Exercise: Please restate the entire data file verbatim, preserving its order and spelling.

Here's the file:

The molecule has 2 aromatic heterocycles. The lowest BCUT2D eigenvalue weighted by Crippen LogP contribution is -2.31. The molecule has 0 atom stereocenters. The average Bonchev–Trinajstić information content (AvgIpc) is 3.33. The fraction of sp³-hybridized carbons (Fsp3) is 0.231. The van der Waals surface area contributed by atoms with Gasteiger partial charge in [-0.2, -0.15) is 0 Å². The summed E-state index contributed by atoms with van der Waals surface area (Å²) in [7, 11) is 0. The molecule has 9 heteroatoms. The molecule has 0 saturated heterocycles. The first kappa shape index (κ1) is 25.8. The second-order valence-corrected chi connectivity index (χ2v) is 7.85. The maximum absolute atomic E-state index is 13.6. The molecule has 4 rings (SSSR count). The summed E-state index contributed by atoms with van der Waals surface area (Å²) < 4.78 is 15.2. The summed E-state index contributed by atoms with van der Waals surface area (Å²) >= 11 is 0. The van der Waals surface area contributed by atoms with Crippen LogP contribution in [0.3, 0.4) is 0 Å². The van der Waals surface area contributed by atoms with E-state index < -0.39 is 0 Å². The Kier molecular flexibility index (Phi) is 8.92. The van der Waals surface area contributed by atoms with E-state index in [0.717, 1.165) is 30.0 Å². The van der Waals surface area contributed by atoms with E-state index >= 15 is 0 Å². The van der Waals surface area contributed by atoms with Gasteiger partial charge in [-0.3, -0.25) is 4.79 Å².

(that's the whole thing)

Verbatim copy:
The molecule has 2 aromatic heterocycles. The lowest BCUT2D eigenvalue weighted by Crippen LogP contribution is -2.31. The molecule has 0 atom stereocenters. The average Bonchev–Trinajstić information content (AvgIpc) is 3.33. The fraction of sp³-hybridized carbons (Fsp3) is 0.231. The van der Waals surface area contributed by atoms with Gasteiger partial charge in [-0.2, -0.15) is 0 Å². The summed E-state index contributed by atoms with van der Waals surface area (Å²) in [7, 11) is 0. The molecule has 9 heteroatoms. The molecule has 0 saturated heterocycles. The first kappa shape index (κ1) is 25.8. The second-order valence-corrected chi connectivity index (χ2v) is 7.85. The maximum absolute atomic E-state index is 13.6. The molecule has 4 rings (SSSR count). The summed E-state index contributed by atoms with van der Waals surface area (Å²) < 4.78 is 15.2. The summed E-state index contributed by atoms with van der Waals surface area (Å²) >= 11 is 0. The van der Waals surface area contributed by atoms with Crippen LogP contribution in [0.3, 0.4) is 0 Å². The van der Waals surface area contributed by atoms with E-state index < -0.39 is 0 Å². The Kier molecular flexibility index (Phi) is 8.92. The van der Waals surface area contributed by atoms with E-state index in [0.717, 1.165) is 30.0 Å². The van der Waals surface area contributed by atoms with E-state index >= 15 is 0 Å². The van der Waals surface area contributed by atoms with Gasteiger partial charge in [-0.3, -0.25) is 4.79 Å².